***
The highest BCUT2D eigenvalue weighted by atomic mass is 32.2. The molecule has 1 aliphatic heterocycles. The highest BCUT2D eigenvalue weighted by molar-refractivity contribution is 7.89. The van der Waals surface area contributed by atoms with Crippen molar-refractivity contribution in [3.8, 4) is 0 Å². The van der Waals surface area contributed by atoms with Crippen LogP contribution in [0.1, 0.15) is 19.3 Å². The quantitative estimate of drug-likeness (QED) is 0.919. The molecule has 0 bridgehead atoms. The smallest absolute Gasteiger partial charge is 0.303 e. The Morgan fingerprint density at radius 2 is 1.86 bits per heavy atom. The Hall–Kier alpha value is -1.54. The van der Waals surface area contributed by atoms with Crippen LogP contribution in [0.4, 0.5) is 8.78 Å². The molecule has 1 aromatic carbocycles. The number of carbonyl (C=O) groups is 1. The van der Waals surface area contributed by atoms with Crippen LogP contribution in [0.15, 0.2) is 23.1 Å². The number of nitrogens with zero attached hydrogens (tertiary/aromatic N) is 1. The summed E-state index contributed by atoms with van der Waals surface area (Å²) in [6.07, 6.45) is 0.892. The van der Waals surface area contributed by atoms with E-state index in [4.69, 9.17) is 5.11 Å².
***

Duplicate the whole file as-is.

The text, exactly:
The highest BCUT2D eigenvalue weighted by atomic mass is 32.2. The molecule has 1 aliphatic heterocycles. The highest BCUT2D eigenvalue weighted by molar-refractivity contribution is 7.89. The van der Waals surface area contributed by atoms with Crippen molar-refractivity contribution in [3.8, 4) is 0 Å². The van der Waals surface area contributed by atoms with Crippen LogP contribution in [0.1, 0.15) is 19.3 Å². The quantitative estimate of drug-likeness (QED) is 0.919. The molecule has 0 bridgehead atoms. The smallest absolute Gasteiger partial charge is 0.303 e. The Morgan fingerprint density at radius 2 is 1.86 bits per heavy atom. The Hall–Kier alpha value is -1.54. The van der Waals surface area contributed by atoms with Crippen LogP contribution in [0.4, 0.5) is 8.78 Å². The molecule has 1 aromatic carbocycles. The number of carbonyl (C=O) groups is 1. The van der Waals surface area contributed by atoms with Crippen LogP contribution in [0.15, 0.2) is 23.1 Å². The number of nitrogens with zero attached hydrogens (tertiary/aromatic N) is 1. The summed E-state index contributed by atoms with van der Waals surface area (Å²) in [6.07, 6.45) is 0.892. The van der Waals surface area contributed by atoms with E-state index in [4.69, 9.17) is 5.11 Å².